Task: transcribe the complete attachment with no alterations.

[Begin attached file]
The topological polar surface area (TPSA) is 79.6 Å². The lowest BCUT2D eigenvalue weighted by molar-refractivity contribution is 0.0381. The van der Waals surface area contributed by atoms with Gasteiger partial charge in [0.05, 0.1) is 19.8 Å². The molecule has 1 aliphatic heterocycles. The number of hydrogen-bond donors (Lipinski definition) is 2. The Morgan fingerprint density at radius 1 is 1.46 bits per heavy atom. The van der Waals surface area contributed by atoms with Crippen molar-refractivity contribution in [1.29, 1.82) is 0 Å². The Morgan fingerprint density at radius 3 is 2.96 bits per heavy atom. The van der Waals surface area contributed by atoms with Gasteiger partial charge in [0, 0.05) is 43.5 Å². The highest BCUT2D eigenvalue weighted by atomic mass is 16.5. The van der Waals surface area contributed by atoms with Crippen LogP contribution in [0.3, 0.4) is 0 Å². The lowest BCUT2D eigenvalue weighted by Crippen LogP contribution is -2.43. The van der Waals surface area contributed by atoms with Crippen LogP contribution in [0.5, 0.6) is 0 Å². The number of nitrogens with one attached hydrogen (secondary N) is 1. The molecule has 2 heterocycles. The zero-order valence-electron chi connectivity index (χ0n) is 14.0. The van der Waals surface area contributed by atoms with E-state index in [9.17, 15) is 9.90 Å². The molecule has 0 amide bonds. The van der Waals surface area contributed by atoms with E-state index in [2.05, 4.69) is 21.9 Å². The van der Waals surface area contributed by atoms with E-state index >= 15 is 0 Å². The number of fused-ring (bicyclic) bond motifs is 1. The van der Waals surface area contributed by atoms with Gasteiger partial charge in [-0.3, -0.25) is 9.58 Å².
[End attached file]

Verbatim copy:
The topological polar surface area (TPSA) is 79.6 Å². The lowest BCUT2D eigenvalue weighted by molar-refractivity contribution is 0.0381. The van der Waals surface area contributed by atoms with Gasteiger partial charge in [0.05, 0.1) is 19.8 Å². The molecule has 1 aliphatic heterocycles. The number of hydrogen-bond donors (Lipinski definition) is 2. The Morgan fingerprint density at radius 1 is 1.46 bits per heavy atom. The van der Waals surface area contributed by atoms with Crippen molar-refractivity contribution in [1.29, 1.82) is 0 Å². The Morgan fingerprint density at radius 3 is 2.96 bits per heavy atom. The van der Waals surface area contributed by atoms with Gasteiger partial charge in [0, 0.05) is 43.5 Å². The highest BCUT2D eigenvalue weighted by atomic mass is 16.5. The van der Waals surface area contributed by atoms with Crippen LogP contribution in [0.3, 0.4) is 0 Å². The lowest BCUT2D eigenvalue weighted by Crippen LogP contribution is -2.43. The van der Waals surface area contributed by atoms with Crippen LogP contribution in [0.5, 0.6) is 0 Å². The number of nitrogens with one attached hydrogen (secondary N) is 1. The molecule has 2 heterocycles. The zero-order valence-electron chi connectivity index (χ0n) is 14.0. The van der Waals surface area contributed by atoms with E-state index in [9.17, 15) is 9.90 Å². The molecule has 0 amide bonds. The van der Waals surface area contributed by atoms with E-state index in [2.05, 4.69) is 21.9 Å². The van der Waals surface area contributed by atoms with E-state index >= 15 is 0 Å². The number of fused-ring (bicyclic) bond motifs is 1. The van der Waals surface area contributed by atoms with Gasteiger partial charge in [-0.3, -0.25) is 9.58 Å².